Vanity (I)

The fleet astronomer can bore
And thread the spheres with his quick-piercing mind:
He views their stations, walks from door to door,
         Surveys, as if he had designed
To make a purchase there; he sees their dances,
                   And knoweth long before
Both their full-eyes aspècts, and secret glances.

         The nimble diver with his side
Cuts through the working waves, that he may fetch
His dearly-earnèd pearl, which God did hide
         On purpose from the venturous wretch;
That he might save his life, and also hers
                   Who with excessive pride
Her own destruction and his danger wears.

         The subtle chymic can divest
And strip the creature naked, till he find
The callow principles within their nest:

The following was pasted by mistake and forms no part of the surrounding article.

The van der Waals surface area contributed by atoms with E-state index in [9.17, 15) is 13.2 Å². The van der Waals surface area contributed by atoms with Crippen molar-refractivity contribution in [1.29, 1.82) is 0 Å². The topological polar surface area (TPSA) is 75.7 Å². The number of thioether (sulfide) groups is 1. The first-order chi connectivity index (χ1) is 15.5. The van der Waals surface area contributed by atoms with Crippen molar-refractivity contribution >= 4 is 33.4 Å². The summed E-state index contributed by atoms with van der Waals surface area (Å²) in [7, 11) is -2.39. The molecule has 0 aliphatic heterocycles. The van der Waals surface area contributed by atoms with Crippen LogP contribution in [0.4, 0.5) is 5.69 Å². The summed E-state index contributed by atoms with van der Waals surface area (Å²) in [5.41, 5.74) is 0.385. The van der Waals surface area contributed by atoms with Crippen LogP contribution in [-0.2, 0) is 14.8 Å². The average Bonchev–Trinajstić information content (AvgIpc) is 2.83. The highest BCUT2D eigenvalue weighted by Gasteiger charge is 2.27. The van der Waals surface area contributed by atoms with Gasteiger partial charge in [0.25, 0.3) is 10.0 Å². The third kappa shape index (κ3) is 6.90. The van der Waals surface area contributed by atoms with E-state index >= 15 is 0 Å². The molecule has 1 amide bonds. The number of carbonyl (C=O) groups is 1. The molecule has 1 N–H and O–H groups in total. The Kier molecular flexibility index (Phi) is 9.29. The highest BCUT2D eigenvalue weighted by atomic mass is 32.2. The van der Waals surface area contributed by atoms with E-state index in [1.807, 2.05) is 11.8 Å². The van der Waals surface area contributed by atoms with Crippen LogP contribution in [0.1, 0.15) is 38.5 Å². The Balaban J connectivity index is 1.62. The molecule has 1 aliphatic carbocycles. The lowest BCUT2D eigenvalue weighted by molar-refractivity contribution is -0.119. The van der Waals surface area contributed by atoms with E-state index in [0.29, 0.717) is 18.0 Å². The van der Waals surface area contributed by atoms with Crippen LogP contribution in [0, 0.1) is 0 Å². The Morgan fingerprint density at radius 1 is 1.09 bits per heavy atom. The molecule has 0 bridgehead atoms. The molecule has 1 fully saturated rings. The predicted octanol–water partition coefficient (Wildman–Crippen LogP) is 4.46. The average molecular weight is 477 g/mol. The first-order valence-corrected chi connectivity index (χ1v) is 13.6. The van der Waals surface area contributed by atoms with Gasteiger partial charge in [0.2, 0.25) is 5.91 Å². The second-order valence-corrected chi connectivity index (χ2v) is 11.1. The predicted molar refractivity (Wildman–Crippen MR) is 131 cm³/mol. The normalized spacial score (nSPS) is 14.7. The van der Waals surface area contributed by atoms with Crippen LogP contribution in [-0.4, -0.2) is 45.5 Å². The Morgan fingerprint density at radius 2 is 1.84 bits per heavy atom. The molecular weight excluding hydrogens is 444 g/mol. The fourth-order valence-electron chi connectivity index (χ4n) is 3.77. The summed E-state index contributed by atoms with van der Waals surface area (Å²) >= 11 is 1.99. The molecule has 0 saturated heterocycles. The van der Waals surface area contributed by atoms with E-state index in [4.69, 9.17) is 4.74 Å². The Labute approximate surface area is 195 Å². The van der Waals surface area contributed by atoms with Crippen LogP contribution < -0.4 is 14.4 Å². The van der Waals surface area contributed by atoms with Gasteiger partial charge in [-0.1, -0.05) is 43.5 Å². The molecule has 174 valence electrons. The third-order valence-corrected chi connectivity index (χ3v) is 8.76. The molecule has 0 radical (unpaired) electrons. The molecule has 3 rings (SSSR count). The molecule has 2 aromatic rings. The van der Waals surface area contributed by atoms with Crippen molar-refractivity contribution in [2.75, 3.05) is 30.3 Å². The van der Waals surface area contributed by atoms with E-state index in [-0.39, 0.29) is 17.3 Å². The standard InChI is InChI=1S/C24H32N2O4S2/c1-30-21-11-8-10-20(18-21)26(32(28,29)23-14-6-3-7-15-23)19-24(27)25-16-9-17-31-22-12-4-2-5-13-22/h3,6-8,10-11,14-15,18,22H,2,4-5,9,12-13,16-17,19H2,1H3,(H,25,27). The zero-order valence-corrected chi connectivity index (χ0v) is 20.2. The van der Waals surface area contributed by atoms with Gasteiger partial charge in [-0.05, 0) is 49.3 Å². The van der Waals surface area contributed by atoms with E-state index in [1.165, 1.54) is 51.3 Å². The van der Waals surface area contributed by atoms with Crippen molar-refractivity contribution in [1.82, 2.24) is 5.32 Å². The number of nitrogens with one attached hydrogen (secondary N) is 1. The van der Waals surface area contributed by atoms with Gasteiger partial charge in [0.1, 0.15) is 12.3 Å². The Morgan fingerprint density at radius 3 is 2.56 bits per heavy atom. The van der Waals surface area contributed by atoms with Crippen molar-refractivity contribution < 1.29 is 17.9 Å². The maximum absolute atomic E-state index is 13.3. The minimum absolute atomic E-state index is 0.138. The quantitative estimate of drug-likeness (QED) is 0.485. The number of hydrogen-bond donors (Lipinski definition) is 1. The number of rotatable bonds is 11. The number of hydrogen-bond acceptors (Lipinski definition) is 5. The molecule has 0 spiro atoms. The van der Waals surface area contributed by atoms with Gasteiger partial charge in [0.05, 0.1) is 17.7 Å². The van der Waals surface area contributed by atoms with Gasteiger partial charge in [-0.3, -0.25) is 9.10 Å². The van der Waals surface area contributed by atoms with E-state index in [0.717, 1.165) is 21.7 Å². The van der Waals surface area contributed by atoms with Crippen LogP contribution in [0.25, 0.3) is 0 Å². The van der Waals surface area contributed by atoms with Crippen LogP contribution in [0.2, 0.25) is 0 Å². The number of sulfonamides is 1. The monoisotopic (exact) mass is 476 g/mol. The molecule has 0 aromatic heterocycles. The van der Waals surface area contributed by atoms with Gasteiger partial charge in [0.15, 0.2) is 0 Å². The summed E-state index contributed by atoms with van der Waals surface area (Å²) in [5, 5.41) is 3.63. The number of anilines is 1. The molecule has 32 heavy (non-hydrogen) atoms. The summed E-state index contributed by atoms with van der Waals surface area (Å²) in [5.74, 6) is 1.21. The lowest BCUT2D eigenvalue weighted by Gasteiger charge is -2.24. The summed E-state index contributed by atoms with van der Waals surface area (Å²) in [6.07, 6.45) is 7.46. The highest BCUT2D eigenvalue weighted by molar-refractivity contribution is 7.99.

There he imparts to them his mind,
Admitted to their bed-chamber, before
                   They appear trim and dressed
To ordinary suitors at the door.

         What hath not man sought out and found,
But his dear God? who yet his glorious law
Embosoms in us, mellowing the ground
         With showers and frosts, with love and awe,
So that we need not say, “Where’s this command?”
                   Poor man, thou searchest round
To find out death, but missest life at hand.

More Poems by George Herbert